• Saraha said ' I swear the mind is stubborn as a camel, if you tie it up it paws the ground and pulls and...but if you let it go it settles down to eating grass-or something like that.
    So long as the cause of discursive thinking is unchecked the mind will trail off on each new event. The cause of discursive thinking is self cherishing. When we lessen the grasping after self, we let the camel roam free and there appear gaps in the constant flow. As self cherishing dissipates, the discursive thought evaporates. As an above comment said, thought is not awareness. The function of thought is preservation and protection of the self which is connected to the body. That small self is not the you that can become enlightened. Pristine Cognition arises naturally when the grasping after self
    is not consuming our awareness. Seeking peace through self perfecting the wisdom of the perfect other is the way I prefer to approach the problem. This is found in the Paramitas. Best, Dennis
    Jeffrey
  • HamsakaHamsaka goosewhisperer Polishing the 'just so' Veteran
    I wondered about this too.

    In mulling it over, discursive thinking had been a vital necessity for staying alive, keeping our offspring alive, scanning the environment for dangers and opportunities. Nowadays, when we are relatively unthreatened, the discursive thinking just keeps rolling on as part of our conditioning as human beings.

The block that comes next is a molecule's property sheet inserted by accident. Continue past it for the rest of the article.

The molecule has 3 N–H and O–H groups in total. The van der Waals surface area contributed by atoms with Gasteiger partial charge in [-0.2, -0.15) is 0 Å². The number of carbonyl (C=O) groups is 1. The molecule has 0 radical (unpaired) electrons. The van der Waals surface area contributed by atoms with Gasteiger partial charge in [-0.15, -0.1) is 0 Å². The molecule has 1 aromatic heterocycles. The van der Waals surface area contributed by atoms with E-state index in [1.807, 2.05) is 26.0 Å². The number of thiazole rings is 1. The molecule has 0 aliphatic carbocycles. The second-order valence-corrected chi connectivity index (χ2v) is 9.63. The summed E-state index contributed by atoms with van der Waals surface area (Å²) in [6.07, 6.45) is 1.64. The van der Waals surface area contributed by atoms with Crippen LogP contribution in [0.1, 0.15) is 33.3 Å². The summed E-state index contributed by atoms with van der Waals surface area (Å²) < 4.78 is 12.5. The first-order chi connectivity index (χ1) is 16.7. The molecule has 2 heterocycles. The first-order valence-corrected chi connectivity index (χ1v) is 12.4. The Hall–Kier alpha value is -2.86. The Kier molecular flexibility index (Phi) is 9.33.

Yes, it is all about self cherishing. And self cherishing once had a much more important place in our daily lives when we relied upon it to keep ourselves and our little ones alive and well.

    Now that, as a species, we've arranged our environment into what it is, where's all that discursive energy (that served us so well) to go? It's become the 'monkey mind' and a source of great suffering.

    So rather than having aversion for the 'monkey mind', have some understanding compassion for it, like you would for the training wheels that have to come off the bike. When my son was three (blush!) I knew I had to take away his bottle. Gawd, was he that old???? Anyway, he had a bottle every morning, and I was in nursing school (yeah, that's the excuse!!) and realized that bottle must go.